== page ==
bLuepriNt

for the

super smes

13

1

top teN
criticAL busiNess priorities

provide excellent customer service. we can’t survive without customers, so don’t forget them. listen and respond to their needs, demonstrate the value you place in them. review customer and client feedback formally – this will be the litmus test of what you are delivering (and how) and will help to inform positive changes where necessary. always go the extra mile for your most profitable and loyal customers. innovate. develop new unique products and services to distinguish you from the competition. Focus on those that add tangible value or reduce costs for your customers and clients. invest in people. offer customer-focused training and reward high performers. the most talented and valuable members of your workforce are those most able to move on during a slowdown. introduce simple, cost-effective recognition programmes and allow them the flexibility to work where or when they need to. maintain quality. if you trade on quality, do not cut costs that are visible to the customer in the short term, compromising your reputation in the long term. reduce debt and manage cashflow. tighten internal financial procedures immediately and look to secure longer term contracts where possible. the single biggest regret of struggling businesses was that they did this too late, or not at all, which speaks volumes. respond to the market quickly. be flexible. capitalise on your size and ability to change direction quickly. carry out detailed risk assessments on all areas of your business and customer base – identify ‘safe’ areas to focus on. prioritise marketing. do not cut budgets or stop advertising as a knee-jerk reaction to challenging trading conditions. the most successful businesses use slowdowns as an opportunity to grow, share and broadcast their message louder than the competition. crucially, you need to remind your customers that you’re still in business and instil confidence in your existing clients. slowdowns also offer greater scope for canny businesses to negotiate for favourable deals. forecasting accurately and plan realistically. super smes tended to have a ‘slowdown plan’ in place. if you haven’t written one, start now. encourage open and honest communication with your teams on what is realistic. revisit old order-books to ensure no opportunities are being missed. know your market. increase market knowledge and insight. be seen as the thought-leader in your field and enable your workforce to become experts through sharing information. use readily available free research online to boost your expertise. invest in technologies to help your people. the need to work more efficiently has never been higher up the agenda. invest wisely in it solutions focused on optimising your workforce productivity, reducing wastage and enabling smarter (not necessarily harder or longer) working.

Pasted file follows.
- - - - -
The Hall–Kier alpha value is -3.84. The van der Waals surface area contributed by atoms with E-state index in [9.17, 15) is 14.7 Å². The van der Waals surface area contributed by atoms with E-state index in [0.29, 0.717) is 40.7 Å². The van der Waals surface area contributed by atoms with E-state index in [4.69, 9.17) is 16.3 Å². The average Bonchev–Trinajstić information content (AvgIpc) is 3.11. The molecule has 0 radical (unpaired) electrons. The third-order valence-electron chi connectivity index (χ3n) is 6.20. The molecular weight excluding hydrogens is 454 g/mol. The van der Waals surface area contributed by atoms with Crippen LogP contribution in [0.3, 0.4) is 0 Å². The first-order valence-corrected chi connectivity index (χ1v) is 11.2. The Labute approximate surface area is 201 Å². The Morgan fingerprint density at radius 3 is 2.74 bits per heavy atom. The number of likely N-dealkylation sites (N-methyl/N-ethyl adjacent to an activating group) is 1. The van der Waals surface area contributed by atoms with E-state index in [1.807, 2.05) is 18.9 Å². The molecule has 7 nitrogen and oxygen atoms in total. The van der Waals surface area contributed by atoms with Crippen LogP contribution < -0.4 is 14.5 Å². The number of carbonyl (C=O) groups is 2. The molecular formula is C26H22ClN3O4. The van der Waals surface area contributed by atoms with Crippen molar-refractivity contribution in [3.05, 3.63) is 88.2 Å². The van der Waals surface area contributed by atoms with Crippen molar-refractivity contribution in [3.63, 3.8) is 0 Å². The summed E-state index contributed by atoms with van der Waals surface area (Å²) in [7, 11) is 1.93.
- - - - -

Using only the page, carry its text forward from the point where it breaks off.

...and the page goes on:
2 3

4 5

6 7

8

9 10

super smes

14

coNcLusioN
by

DAViD moLiAN
this research confirms what we have seen for some time now: the progressive build-up of pressure on the sme sector of the uk economy. much of this has been reported anecdotally, so a national survey is a welcome addition to the evidence base. the overall picture presented is even more serious than i, for one, would have predicted. the crisis of confidence that originated in the financial sector has now clearly infected the economy in general. certain sectors, such as construction and retail, are notorious bellwethers of the economy, and it is no surprise that these are experiencing the sharpest downturns. as evidenced by the survey, those firms which are prudently managed will have anticipated problems by: • investing in sales and marketing, especially with their core customers • investing in their greatest asset – their staff – to maximise productivity and flexibility

crANfieLD uNiVersity schooL of mANAGemeNt, bettANy ceNtre for eNtrepreNeuriAL performANce AND ecoNomics